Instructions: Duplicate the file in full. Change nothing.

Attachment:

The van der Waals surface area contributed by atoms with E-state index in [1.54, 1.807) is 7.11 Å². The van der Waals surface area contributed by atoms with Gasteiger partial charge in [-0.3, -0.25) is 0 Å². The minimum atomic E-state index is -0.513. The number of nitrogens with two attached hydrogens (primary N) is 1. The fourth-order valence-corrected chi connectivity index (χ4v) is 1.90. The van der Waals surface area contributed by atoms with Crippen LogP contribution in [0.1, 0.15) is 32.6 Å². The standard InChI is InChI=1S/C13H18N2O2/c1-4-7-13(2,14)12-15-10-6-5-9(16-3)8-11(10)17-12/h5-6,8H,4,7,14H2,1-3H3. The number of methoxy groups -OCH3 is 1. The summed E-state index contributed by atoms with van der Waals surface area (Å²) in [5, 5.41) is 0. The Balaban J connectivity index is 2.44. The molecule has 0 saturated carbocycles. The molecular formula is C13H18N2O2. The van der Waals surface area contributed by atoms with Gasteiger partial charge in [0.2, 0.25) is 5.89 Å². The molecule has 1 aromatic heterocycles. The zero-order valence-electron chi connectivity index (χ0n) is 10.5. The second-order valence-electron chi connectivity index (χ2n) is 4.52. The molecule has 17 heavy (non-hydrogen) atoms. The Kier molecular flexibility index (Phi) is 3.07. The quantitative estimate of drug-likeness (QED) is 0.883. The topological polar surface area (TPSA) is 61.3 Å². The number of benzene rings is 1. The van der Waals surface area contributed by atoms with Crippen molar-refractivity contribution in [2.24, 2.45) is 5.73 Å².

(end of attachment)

The van der Waals surface area contributed by atoms with E-state index in [1.54, 1.807) is 7.11 Å². The van der Waals surface area contributed by atoms with Gasteiger partial charge in [-0.3, -0.25) is 0 Å². The minimum atomic E-state index is -0.513. The number of nitrogens with two attached hydrogens (primary N) is 1. The fourth-order valence-corrected chi connectivity index (χ4v) is 1.90. The van der Waals surface area contributed by atoms with Crippen LogP contribution in [0.1, 0.15) is 32.6 Å². The standard InChI is InChI=1S/C13H18N2O2/c1-4-7-13(2,14)12-15-10-6-5-9(16-3)8-11(10)17-12/h5-6,8H,4,7,14H2,1-3H3. The number of methoxy groups -OCH3 is 1. The summed E-state index contributed by atoms with van der Waals surface area (Å²) in [5, 5.41) is 0. The Balaban J connectivity index is 2.44. The molecule has 0 saturated carbocycles. The molecular formula is C13H18N2O2. The van der Waals surface area contributed by atoms with Gasteiger partial charge in [0.2, 0.25) is 5.89 Å². The molecule has 1 aromatic heterocycles. The zero-order valence-electron chi connectivity index (χ0n) is 10.5. The second-order valence-electron chi connectivity index (χ2n) is 4.52. The molecule has 17 heavy (non-hydrogen) atoms. The Kier molecular flexibility index (Phi) is 3.07. The quantitative estimate of drug-likeness (QED) is 0.883. The topological polar surface area (TPSA) is 61.3 Å². The number of benzene rings is 1. The van der Waals surface area contributed by atoms with Crippen molar-refractivity contribution in [2.24, 2.45) is 5.73 Å².